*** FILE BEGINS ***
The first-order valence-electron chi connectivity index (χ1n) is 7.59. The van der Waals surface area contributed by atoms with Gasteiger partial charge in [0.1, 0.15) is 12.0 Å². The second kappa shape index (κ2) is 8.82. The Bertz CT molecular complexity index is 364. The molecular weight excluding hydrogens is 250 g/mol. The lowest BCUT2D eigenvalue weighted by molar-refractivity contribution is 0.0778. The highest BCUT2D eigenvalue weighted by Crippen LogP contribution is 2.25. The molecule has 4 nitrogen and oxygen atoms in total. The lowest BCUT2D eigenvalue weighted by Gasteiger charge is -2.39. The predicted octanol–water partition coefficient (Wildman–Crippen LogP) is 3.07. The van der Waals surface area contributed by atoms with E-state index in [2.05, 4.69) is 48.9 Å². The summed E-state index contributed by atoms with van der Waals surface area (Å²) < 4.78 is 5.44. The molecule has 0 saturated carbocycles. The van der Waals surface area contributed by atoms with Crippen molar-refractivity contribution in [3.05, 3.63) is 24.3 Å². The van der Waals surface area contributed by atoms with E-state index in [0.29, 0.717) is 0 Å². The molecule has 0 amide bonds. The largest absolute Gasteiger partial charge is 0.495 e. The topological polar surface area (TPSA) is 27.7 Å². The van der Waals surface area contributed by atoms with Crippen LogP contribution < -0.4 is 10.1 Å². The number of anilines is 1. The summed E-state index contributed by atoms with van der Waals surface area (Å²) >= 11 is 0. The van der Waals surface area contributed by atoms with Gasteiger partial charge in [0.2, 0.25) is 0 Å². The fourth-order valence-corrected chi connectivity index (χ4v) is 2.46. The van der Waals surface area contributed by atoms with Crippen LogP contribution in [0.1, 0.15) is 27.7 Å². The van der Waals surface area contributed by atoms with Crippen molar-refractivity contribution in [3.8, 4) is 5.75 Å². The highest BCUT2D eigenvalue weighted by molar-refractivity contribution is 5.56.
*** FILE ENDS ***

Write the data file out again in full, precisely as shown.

The first-order valence-electron chi connectivity index (χ1n) is 7.59. The van der Waals surface area contributed by atoms with Gasteiger partial charge in [0.1, 0.15) is 12.0 Å². The second kappa shape index (κ2) is 8.82. The Bertz CT molecular complexity index is 364. The molecular weight excluding hydrogens is 250 g/mol. The lowest BCUT2D eigenvalue weighted by molar-refractivity contribution is 0.0778. The highest BCUT2D eigenvalue weighted by Crippen LogP contribution is 2.25. The molecule has 4 nitrogen and oxygen atoms in total. The lowest BCUT2D eigenvalue weighted by Gasteiger charge is -2.39. The predicted octanol–water partition coefficient (Wildman–Crippen LogP) is 3.07. The van der Waals surface area contributed by atoms with E-state index in [2.05, 4.69) is 48.9 Å². The summed E-state index contributed by atoms with van der Waals surface area (Å²) < 4.78 is 5.44. The molecule has 0 saturated carbocycles. The van der Waals surface area contributed by atoms with Crippen molar-refractivity contribution in [3.05, 3.63) is 24.3 Å². The van der Waals surface area contributed by atoms with E-state index in [0.29, 0.717) is 0 Å². The molecule has 0 amide bonds. The largest absolute Gasteiger partial charge is 0.495 e. The topological polar surface area (TPSA) is 27.7 Å². The van der Waals surface area contributed by atoms with Crippen LogP contribution < -0.4 is 10.1 Å². The number of anilines is 1. The summed E-state index contributed by atoms with van der Waals surface area (Å²) >= 11 is 0. The van der Waals surface area contributed by atoms with Gasteiger partial charge in [0.2, 0.25) is 0 Å². The fourth-order valence-corrected chi connectivity index (χ4v) is 2.46. The van der Waals surface area contributed by atoms with Crippen LogP contribution in [0.1, 0.15) is 27.7 Å². The van der Waals surface area contributed by atoms with Crippen molar-refractivity contribution in [3.8, 4) is 5.75 Å². The highest BCUT2D eigenvalue weighted by molar-refractivity contribution is 5.56.